08 June - 03 July 1993
Video installation by Vancouver based artist Stan Douglas
“ ‘Hors-champs’ presents the performance of four Americans who either lived in France during the Free Jazz movement, or who still reside there today: George Lewis (trombone), Douglas Ewart (saxophone), Kent Carter (bass) and Oliver Johnson (drums). The music they play is based on Albert Ayler’s 1965 composition, Spirits Rejoice, and composed of four basic musical materials: a gospel melody, an attenuated call and response, a heraldic fanfare and La Marseillaise. Like many other national athems such as the Star Spangled Banner (which also makes a brief appearance), the recollection of its blood-thirsty lyric will remind one of the tacit content of myths of national identity.
Hors-champs was shot en-direct in the style of an ORTF musical television production from the same era as Ayler’s composition – notably those of Jean-Christophe Averty. Two video projections are simultaneously presented on recto and verso sides of a suspended wall. While on one side of the screen shows a ‘programme’ montage of the two cameras, the other presents a simultaneous counter-narrative of everything that had been edited out, or relegated to the outside.” Stan Douglas (from press release)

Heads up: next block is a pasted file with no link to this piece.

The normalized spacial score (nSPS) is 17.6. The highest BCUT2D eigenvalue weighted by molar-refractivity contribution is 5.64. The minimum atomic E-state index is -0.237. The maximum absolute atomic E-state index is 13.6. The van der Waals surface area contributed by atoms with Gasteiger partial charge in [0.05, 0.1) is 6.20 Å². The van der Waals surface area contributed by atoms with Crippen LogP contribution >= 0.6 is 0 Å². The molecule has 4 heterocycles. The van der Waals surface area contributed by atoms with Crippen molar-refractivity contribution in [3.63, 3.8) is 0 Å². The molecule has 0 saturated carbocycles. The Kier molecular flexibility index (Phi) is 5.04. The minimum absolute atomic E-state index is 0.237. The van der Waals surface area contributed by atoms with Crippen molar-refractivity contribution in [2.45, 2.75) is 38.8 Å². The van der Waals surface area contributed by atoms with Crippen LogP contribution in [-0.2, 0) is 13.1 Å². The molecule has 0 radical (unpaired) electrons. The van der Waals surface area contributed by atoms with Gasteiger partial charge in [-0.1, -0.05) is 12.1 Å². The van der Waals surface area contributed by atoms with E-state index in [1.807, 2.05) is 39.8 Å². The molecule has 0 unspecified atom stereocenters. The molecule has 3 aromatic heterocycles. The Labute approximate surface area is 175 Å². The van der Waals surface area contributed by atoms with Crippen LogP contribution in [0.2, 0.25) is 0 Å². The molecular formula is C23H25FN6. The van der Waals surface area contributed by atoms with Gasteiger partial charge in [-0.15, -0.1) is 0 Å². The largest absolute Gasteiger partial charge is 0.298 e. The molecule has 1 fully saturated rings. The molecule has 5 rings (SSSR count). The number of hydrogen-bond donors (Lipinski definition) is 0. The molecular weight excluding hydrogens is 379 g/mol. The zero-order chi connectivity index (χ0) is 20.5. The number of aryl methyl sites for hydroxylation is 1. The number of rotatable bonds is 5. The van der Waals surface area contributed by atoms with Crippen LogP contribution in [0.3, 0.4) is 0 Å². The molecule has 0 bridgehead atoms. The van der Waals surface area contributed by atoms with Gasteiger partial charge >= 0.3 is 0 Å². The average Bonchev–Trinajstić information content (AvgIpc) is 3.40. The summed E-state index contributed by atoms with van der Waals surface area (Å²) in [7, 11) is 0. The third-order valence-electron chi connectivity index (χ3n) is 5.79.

‘Hors-Champs’ was part of ‘Fotofeis’, a national photography festival.
Works on Paper
04 May - 29 May 1993
Exhibition of graphic works and prints by Wolf Vostell, on of the main exponents of Fluxus, organised by the Goethe Institute, London.
The Daily Planet
06 April - 24 April 1993
Melissa A Newgass, Jonathan Barnbrook & Tamoko Yoneda, Alan Dunn & Alex Dempster, Thomas Gidley, Andrew Lockhart, Stephen Murphy, Kirsty Ogg and Jane & Louise Wilson. Curated by Andrew Lockhart on the theme of the daily newspaper.
09 March - 27 March 1993
Zeyad Dajani and Robin Lee
A site-specific architectural intervention by Zeyad Dajani and Robin Lee.
02 February - 27 February 1993
An exhibition of appropriated landscape imagery by Graham Gussin, Andrew Forrester, Nigel Stewart and Jonathan Monk.
“Landscape Paintings at Transmission Gallery, Glasgow, are not your traditional fields and hills but a radical look at the politics of place by four young artists. Jonathan Monk takes a jokey conceptual approach, using billboard ads for bucketshop flights to foreign parts. Nigel Stewart translates photos of Dachau then and now, Graham Gussin lifts science fiction book-jacket imagery full of clouds and sky. I like Andrew Forrester’s shaped canvases if only because their 1960s colours are unpretentious and with no holds barred.” Clare Henry (the Glasgow Herald, 12 February 1993, p.12)
Bodies of Water
15 December - 23 January 1993
New works for Transmission by David Shanabrook involving film, sculpture and troughs of water beneath the gallery floor.